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An essential parade brings smiles to child

 

Blayn Clay holds a sign out of his family's car with a birthday message to his classmate Charlotte Bitner. Blayn was part of a parade of 27 vehicles with well-wishers who drove by Charlotte's home Wednesday since COVID-19 restrictions foiled plans for a birthday party. (Courtesy Courissa Clay)

Blayn Clay holds a sign out of his family’s car with a birthday message to his classmate Charlotte Bitner. Blayn was part of a parade of 27 vehicles with well-wishers who drove by Charlotte’s home Wednesday since COVID-19 restrictions foiled plans for a birthday party. (Courtesy Courissa Clay)

Charlotte Bitner had the flu for her 6th birthday, a devastating blow when you’re finally old enough to appreciate that the annual party with cake and candles is actually for you.

Charlotte, though, is an easygoing kid. She understood that when you’re sick, you stay home, stay away from friends and postpone the party.

She was fine with postponing the party until her next birthday, she told her mother.

Last week, her next birthday came. She turned 7 on Wednesday.

But this year, the world is sick, or at risk of becoming sick, with COVID-19. This year, everybody is staying home, staying away from friends. This year, everything is postponed indefinitely.

For the second year in a row, there will be no birthday party for Charlotte.

That broke her mother’s heart.

“Things are so unusual for kids, and all their routines, the usual parts of their lives, the benchmarks,” Sarah Bitner said. “They can’t play with their friends, can’t have parties or play dates. Charlotte loves school. She misses school so much, and she can’t go to school.”

Neither can Bitner, a teacher at Charlotte’s school. Husband Ludie Bitner, who works at Sandia National Laboratories, is home for the duration, too, along with Charlotte and her sisters Eowyn, 11, and Mara, 3.

So Sarah Bitner and her friend Heather Greene started thinking of something they could do to make Charlotte’s birthday happy in the time of coronavirus.

And then it came to them: They couldn’t throw a party, but they could throw a parade.

Bitner put out the call on Facebook: Looking for people with cars willing to join in a small socially distanced birthday convoy for a few minutes to give a wave and a little joy to a girl turning 7 in self-isolation.

The response was overwhelming.

“I was just flooded with people willing to do this,” Bitner said. “There were people from my old job, teachers and parents from school, friends of Charlotte’s, old classmates of mine, some who I haven’t seen in ages, some who have never met Charlotte.”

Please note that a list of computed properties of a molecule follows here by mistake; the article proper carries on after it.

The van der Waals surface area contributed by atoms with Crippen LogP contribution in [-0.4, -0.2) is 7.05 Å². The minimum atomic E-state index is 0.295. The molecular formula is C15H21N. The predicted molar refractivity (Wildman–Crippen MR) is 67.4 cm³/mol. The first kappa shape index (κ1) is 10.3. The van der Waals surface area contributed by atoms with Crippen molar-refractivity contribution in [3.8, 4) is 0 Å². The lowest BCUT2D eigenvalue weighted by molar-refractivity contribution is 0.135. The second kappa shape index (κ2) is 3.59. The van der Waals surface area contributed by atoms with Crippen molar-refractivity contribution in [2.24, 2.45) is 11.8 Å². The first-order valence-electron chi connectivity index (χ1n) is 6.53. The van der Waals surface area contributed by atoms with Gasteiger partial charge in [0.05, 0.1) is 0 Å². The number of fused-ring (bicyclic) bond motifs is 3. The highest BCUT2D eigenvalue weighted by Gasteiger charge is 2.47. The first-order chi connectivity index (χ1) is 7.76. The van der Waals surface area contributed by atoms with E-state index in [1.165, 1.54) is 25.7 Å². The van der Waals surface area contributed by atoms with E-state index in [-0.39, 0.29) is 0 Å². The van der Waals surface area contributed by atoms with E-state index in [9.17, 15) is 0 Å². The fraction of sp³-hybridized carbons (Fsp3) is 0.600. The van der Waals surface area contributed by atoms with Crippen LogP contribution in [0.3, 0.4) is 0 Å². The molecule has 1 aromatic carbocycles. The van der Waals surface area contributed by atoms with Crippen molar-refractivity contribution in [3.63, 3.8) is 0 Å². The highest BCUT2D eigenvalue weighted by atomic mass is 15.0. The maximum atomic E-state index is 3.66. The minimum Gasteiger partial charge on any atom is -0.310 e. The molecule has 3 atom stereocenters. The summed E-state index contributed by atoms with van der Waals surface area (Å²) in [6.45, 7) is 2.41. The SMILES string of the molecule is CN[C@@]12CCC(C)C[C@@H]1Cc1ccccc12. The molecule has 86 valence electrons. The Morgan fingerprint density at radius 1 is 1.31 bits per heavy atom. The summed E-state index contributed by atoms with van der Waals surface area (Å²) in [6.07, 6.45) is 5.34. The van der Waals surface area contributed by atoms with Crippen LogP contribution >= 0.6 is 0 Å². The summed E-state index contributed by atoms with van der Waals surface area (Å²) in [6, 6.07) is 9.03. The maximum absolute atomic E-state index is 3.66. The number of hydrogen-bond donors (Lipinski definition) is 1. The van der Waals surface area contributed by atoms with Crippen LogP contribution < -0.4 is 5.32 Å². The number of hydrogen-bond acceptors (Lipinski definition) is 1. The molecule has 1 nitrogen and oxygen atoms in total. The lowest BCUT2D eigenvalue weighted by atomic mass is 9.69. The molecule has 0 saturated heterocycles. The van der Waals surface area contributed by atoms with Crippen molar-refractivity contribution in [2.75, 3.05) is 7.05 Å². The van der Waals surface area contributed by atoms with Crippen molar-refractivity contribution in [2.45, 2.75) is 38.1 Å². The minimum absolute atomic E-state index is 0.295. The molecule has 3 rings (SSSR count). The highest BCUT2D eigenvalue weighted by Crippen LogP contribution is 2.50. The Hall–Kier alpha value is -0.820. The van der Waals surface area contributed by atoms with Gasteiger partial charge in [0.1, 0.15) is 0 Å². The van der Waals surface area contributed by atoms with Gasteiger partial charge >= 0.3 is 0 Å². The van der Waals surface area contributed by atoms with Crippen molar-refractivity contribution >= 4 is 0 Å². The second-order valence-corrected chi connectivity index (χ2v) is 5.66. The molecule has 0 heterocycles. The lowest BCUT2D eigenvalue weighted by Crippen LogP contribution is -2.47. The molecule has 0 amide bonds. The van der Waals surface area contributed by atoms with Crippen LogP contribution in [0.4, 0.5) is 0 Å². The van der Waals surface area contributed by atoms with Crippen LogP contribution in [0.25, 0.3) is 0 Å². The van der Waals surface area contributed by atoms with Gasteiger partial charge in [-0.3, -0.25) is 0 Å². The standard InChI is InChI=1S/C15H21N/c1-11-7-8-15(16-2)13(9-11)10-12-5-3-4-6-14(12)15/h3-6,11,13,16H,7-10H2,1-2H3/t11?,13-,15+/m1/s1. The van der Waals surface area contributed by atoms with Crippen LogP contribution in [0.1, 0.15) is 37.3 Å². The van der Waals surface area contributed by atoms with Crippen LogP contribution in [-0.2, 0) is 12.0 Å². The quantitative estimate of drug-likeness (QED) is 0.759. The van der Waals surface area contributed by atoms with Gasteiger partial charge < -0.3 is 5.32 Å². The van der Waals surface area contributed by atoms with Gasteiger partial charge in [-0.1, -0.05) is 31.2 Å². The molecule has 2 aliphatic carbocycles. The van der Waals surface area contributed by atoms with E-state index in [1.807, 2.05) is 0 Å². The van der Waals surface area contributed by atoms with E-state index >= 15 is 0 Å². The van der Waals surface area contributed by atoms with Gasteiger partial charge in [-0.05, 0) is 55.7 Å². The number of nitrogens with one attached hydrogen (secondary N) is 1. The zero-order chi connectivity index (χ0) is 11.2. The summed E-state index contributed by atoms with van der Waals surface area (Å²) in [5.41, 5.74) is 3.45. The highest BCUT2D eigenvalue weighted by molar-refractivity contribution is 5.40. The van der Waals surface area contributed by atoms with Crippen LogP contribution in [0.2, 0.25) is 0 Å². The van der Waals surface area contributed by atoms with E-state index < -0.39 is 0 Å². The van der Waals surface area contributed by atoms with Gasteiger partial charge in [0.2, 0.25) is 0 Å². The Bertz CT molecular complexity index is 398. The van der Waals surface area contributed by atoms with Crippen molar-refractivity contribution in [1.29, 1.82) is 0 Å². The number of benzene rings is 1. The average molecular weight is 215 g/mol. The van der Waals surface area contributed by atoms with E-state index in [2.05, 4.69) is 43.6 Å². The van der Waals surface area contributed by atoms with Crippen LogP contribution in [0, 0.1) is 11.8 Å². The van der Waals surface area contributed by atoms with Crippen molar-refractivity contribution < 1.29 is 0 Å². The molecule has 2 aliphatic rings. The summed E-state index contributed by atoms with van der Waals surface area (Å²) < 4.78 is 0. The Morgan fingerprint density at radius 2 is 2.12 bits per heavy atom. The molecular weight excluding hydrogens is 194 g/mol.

Bitner said her family even checked with the city, calling 311 to make sure that a little parade wasn’t breaking any rules.

“I mean, what is ‘essential’? How do you deem what is essential?” she said. “The city told us it was OK, absolutely.”

Parade participants, most of whom did not know each other, arrived at Cutler Park, not far from the Bitner home in the Inez neighborhood, around 6 p.m. Wednesday. They lined up in their vehicles, many adorned with balloons and banners and crepe paper, until their colorful cavalcade nearly ringed the entire park.

To keep everything a secret, Bitner lured Charlotte and her sisters out in front of their house with the suggestion that they draw on the sidewalk with the colored chalk she supplied.

And then with a few light beeps of a car horn and a froth of pink balloons bobbing from a rear window, they came.

For six minutes, the parade rolled along before the Bitners – 27 vehicles in all.

 Pat Bitner, with her dog Dora, watches as Nancy Hunt fastens pink balloons to her car for a birthday parade for Charlotte Bitner, 7. The two women are Charlotte's grandmothers. (Courtesy of Courissa Clay)

Pat Bitner, with her dog Dora, watches as Nancy Hunt fastens pink balloons to her car for a birthday parade for Charlotte Bitner, 7. The two women are Charlotte’s grandmothers. (Courtesy of Courissa Clay)

Leading the parade were two cars carrying Charlotte’s maternal and paternal grandparents.

It was a joyous procession of waving hands, smiling faces, gifts passed gingerly from rolled-down windows. There was laughter and cheers and good wishes and, yes, a few happy tears, all for a little girl who gleefully took it all in.

For those few moments, the worries of the day and the disease melted away.

“For these minutes of our lives, it wasn’t about the coronavirus,” Bitner said.

Charlotte is busy now writing thank you cards to those who participated in her parade. Bitner is thankful, too, so proud that her community, scattered and disjointed as it is at the moment, came together to make her daughter smile.

She knows the people who showed up were smiling, too.

“I think people just wanted to be a part of society again,” she said. “This is such a scary, lonely time, and for a few minutes people got to do something together again.”

In this strange new world that seems less familiar, more frightening, it’s good to remember that even now we’re still marching in the same grand parade.

UpFront is a front-page news and opinion column. Reach Joline at 823-3603, jkrueger@abqjournal.com, Facebook or @jolinegkg on Twitter.

 

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